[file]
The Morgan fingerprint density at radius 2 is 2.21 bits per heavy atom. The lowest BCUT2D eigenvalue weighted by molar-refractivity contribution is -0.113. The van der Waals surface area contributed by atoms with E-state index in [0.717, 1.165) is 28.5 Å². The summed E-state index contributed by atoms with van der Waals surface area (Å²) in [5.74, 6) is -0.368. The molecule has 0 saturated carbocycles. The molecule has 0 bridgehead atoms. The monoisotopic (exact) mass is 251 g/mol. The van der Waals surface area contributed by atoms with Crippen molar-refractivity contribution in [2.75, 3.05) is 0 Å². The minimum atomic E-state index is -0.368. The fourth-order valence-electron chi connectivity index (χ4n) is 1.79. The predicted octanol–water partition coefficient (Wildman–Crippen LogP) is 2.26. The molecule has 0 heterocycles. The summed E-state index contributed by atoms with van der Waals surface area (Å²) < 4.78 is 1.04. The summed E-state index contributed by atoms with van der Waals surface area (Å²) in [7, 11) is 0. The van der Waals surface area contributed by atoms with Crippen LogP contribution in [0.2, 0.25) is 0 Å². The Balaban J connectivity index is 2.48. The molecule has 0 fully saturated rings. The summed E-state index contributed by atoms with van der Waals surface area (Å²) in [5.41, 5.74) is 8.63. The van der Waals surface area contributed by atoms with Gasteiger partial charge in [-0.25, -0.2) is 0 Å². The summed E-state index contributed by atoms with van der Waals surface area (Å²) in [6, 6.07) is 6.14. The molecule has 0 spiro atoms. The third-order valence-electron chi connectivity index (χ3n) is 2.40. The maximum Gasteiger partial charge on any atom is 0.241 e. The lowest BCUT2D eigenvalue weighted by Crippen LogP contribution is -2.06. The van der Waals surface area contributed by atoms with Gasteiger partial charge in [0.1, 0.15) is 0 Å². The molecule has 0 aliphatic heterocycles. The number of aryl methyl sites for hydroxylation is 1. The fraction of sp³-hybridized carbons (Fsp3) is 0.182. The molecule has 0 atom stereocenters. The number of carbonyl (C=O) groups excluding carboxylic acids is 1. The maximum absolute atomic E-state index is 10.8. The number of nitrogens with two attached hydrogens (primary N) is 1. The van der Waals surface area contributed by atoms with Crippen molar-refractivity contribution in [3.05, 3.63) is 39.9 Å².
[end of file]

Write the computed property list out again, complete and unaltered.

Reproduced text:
The Morgan fingerprint density at radius 2 is 2.21 bits per heavy atom. The lowest BCUT2D eigenvalue weighted by molar-refractivity contribution is -0.113. The van der Waals surface area contributed by atoms with E-state index in [0.717, 1.165) is 28.5 Å². The summed E-state index contributed by atoms with van der Waals surface area (Å²) in [5.74, 6) is -0.368. The molecule has 0 saturated carbocycles. The molecule has 0 bridgehead atoms. The monoisotopic (exact) mass is 251 g/mol. The van der Waals surface area contributed by atoms with Crippen molar-refractivity contribution in [2.75, 3.05) is 0 Å². The minimum atomic E-state index is -0.368. The fourth-order valence-electron chi connectivity index (χ4n) is 1.79. The predicted octanol–water partition coefficient (Wildman–Crippen LogP) is 2.26. The molecule has 0 heterocycles. The summed E-state index contributed by atoms with van der Waals surface area (Å²) < 4.78 is 1.04. The summed E-state index contributed by atoms with van der Waals surface area (Å²) in [7, 11) is 0. The van der Waals surface area contributed by atoms with Crippen LogP contribution in [0.2, 0.25) is 0 Å². The Balaban J connectivity index is 2.48. The molecule has 0 fully saturated rings. The summed E-state index contributed by atoms with van der Waals surface area (Å²) in [5.41, 5.74) is 8.63. The van der Waals surface area contributed by atoms with Gasteiger partial charge in [-0.25, -0.2) is 0 Å². The summed E-state index contributed by atoms with van der Waals surface area (Å²) in [6, 6.07) is 6.14. The molecule has 0 spiro atoms. The third-order valence-electron chi connectivity index (χ3n) is 2.40. The maximum Gasteiger partial charge on any atom is 0.241 e. The lowest BCUT2D eigenvalue weighted by Crippen LogP contribution is -2.06. The van der Waals surface area contributed by atoms with Gasteiger partial charge in [0.1, 0.15) is 0 Å². The molecule has 0 aliphatic heterocycles. The number of aryl methyl sites for hydroxylation is 1. The fraction of sp³-hybridized carbons (Fsp3) is 0.182. The molecule has 0 atom stereocenters. The number of carbonyl (C=O) groups excluding carboxylic acids is 1. The maximum absolute atomic E-state index is 10.8. The number of nitrogens with two attached hydrogens (primary N) is 1. The van der Waals surface area contributed by atoms with Crippen molar-refractivity contribution in [3.05, 3.63) is 39.9 Å².